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What is a chattel mortgage?
In a chattel mortgage, personal property is recorded in the Chattel Mortgage Registry as security for the performance of an obligation.
(Art. 2140, Civil Code. Note that the definition in Sec. 3, Act 1508 describing chattel mortgage as a "conditional sale" is not accurate.)

What law governs chattel mortgages?
Primarily Act No. 1508, and the provisions of the Civil Code on pledge insofar as they do not conflict with Act No. 1508.

What is the purpose of the chattel mortgage law?
The purpose of the chattel mortgage law is to promote business and trade and to give impetus to the economic development of the
country. (Torres v. Limjap, 56 Phil. 141; 1931)

What are the essential requisites of a chattel mortgage?
1. Involves personal property (Note however the case of Tumalad v. Vicencio, 41 SCRA 143; 1971);
2. Constituted to secure the fulfillment of the principal obligation;
3. Mortgagor is absolute owner of the thing mortgaged;
4. Persons constituting the mortgage have the free disposal of the property, or in the absence thereof, are legally authorized for the

Note that recording of the chattel mortgage with the Register of Deeds, while necessary to bind 3rd persons, is not an essential

What formal requirements must be observed in the preparation and execution of a chattel mortgage?
1. Substantial compliance with the form prescribed in Sec. 5 of Act No. 1508;
2. The chattel mortgage must be signed in the presence of at least 2 witnesses;
3. Affidavit of good faith;

The affidavit of good faith states that:
"We (the parties) severally swear that the foregoing mortgage is made for the purpose of securing the obligation specified in the
conditions thereof, and for no other purpose, and that the same is a just and valid obligation, and one not entered into for the purpose
of fraud." (Sec. 5)

4. Certificate of oath / Notarial acknowledgment;

5. Sufficiency of description


What kind of property can be the subject of a chattel mortgage?
As a general rule, only personal property can be the subject of a chattel mortgage. However, the following kinds of property, although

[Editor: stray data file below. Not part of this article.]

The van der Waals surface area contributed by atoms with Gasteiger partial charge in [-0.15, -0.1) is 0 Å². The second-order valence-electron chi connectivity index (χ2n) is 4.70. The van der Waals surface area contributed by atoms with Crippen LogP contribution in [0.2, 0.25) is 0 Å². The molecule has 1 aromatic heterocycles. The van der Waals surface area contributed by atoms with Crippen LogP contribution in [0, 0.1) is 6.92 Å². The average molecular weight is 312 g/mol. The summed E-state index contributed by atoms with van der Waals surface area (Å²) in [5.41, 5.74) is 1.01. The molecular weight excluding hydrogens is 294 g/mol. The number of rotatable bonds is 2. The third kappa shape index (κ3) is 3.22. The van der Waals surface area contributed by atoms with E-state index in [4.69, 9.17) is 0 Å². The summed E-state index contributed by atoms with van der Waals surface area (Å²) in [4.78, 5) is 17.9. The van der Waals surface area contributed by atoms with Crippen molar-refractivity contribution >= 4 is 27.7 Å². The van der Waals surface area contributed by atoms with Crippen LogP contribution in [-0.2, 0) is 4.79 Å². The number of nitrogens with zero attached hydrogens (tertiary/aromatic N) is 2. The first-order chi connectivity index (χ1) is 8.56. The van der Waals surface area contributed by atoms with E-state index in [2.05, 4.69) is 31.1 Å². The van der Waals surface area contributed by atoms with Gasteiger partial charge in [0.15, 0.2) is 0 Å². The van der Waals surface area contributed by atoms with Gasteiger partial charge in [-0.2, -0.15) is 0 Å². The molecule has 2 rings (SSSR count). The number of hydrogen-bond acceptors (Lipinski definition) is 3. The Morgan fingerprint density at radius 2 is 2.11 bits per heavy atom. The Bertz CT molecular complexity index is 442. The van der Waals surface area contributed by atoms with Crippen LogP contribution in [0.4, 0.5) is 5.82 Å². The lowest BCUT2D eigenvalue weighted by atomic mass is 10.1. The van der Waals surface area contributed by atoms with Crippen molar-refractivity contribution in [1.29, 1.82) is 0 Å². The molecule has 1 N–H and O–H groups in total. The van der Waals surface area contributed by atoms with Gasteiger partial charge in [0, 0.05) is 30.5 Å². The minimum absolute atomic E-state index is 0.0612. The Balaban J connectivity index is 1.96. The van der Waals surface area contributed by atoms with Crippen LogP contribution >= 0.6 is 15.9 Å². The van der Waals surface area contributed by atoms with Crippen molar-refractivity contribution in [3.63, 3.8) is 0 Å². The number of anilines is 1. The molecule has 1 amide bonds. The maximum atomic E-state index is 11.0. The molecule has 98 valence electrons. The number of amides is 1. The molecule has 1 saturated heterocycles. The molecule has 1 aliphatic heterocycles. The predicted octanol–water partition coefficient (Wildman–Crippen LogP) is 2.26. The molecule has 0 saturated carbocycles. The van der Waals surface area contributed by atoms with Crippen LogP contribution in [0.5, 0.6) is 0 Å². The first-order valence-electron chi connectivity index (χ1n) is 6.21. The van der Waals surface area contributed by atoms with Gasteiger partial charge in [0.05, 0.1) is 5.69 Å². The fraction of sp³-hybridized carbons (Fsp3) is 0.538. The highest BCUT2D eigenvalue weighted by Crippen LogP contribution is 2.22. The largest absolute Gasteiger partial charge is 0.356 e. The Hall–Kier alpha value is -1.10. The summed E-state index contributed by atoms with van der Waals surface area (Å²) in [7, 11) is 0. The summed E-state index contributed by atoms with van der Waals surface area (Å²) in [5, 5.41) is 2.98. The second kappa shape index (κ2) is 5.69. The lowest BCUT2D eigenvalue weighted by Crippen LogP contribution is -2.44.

not personalty, have been deemed validly covered by a chattel mortgage:

Growing crops (Sec. 6, Act 1508) ;
House built on another person's land (Tumalad v. Vicencio, 41 SCRA 143; 1971)
Machinery permanently affixed to a building, under the doctrine of estoppel (Makati Leasing v. Wearever Textile, 122 SCRA 296;

Can future or after-acquired property be the subject of chattel mortgage?
Yes, provided that the after-acquired property is either (1) in renewal of, or in substitution for, goods on hand when the mortgage was
executed, or (2) purchased with the proceeds of the sale of such goods. (Torres v. Limjap, 56 Phil. 141; 1931)


Can like or substituted property be deemed covered by a chattel mortgage?
No. Sec. 7 of Act 1508 expressly provides that a chattel mortgage covers only the property described therein and not like or substituted
property thereafter acquired by the mortgagor and placed in the same depository as the property originally mortgaged, anything in the
mortgage to the contrary notwithstanding.

Note however that this provision does not apply to drug stores, bazaars and all other stores in the nature of a revolving and floating
business, i.e. one that deals with the sale of either perishable goods, "rolling" goods, or goods subject to wear and tear. (Torres v.
Limjap, 56 Phil. 141; 1931)

Can a chattel mortgage cover after-incurred obligations or debts subsequently contracted?
No. A chattel mortgage can only cover obligations existing at the time the mortgage is constituted. (Acme Shoe, et al. V. CA, G.R.
103576, Aug. 22, 1996)


In what place should a chattel mortgage be registered?